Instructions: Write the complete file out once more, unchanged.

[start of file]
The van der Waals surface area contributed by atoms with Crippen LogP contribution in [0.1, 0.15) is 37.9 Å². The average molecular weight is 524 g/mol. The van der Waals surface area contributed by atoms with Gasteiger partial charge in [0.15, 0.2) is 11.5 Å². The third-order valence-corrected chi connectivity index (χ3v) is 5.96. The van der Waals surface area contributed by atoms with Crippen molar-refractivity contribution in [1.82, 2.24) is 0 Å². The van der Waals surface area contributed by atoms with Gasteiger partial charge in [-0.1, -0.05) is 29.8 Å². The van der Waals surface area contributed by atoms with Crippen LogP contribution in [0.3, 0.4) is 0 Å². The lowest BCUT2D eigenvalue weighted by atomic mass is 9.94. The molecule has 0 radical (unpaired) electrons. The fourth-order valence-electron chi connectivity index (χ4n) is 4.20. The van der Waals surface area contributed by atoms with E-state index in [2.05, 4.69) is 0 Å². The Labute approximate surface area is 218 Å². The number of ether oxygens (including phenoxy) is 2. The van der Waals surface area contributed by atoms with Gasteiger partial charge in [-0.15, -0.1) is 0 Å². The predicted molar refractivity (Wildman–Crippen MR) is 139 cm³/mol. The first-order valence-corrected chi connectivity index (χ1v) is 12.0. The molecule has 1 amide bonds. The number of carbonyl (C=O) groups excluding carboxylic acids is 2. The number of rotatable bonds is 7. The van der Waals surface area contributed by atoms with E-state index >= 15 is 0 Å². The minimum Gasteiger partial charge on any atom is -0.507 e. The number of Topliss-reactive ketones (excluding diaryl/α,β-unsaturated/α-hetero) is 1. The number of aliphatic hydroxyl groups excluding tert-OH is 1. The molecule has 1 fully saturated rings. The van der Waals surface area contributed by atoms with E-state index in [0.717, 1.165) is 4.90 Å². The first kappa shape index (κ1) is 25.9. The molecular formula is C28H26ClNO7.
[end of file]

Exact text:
The van der Waals surface area contributed by atoms with Crippen LogP contribution in [0.1, 0.15) is 37.9 Å². The average molecular weight is 524 g/mol. The van der Waals surface area contributed by atoms with Gasteiger partial charge in [0.15, 0.2) is 11.5 Å². The third-order valence-corrected chi connectivity index (χ3v) is 5.96. The van der Waals surface area contributed by atoms with Crippen molar-refractivity contribution in [1.82, 2.24) is 0 Å². The van der Waals surface area contributed by atoms with Gasteiger partial charge in [-0.1, -0.05) is 29.8 Å². The van der Waals surface area contributed by atoms with Crippen LogP contribution in [0.3, 0.4) is 0 Å². The lowest BCUT2D eigenvalue weighted by atomic mass is 9.94. The molecule has 0 radical (unpaired) electrons. The fourth-order valence-electron chi connectivity index (χ4n) is 4.20. The van der Waals surface area contributed by atoms with E-state index in [2.05, 4.69) is 0 Å². The Labute approximate surface area is 218 Å². The number of ether oxygens (including phenoxy) is 2. The van der Waals surface area contributed by atoms with Gasteiger partial charge in [-0.15, -0.1) is 0 Å². The predicted molar refractivity (Wildman–Crippen MR) is 139 cm³/mol. The first-order valence-corrected chi connectivity index (χ1v) is 12.0. The molecule has 1 amide bonds. The number of carbonyl (C=O) groups excluding carboxylic acids is 2. The number of rotatable bonds is 7. The van der Waals surface area contributed by atoms with E-state index >= 15 is 0 Å². The minimum Gasteiger partial charge on any atom is -0.507 e. The number of Topliss-reactive ketones (excluding diaryl/α,β-unsaturated/α-hetero) is 1. The number of aliphatic hydroxyl groups excluding tert-OH is 1. The molecule has 1 fully saturated rings. The van der Waals surface area contributed by atoms with E-state index in [0.717, 1.165) is 4.90 Å². The first kappa shape index (κ1) is 25.9. The molecular formula is C28H26ClNO7.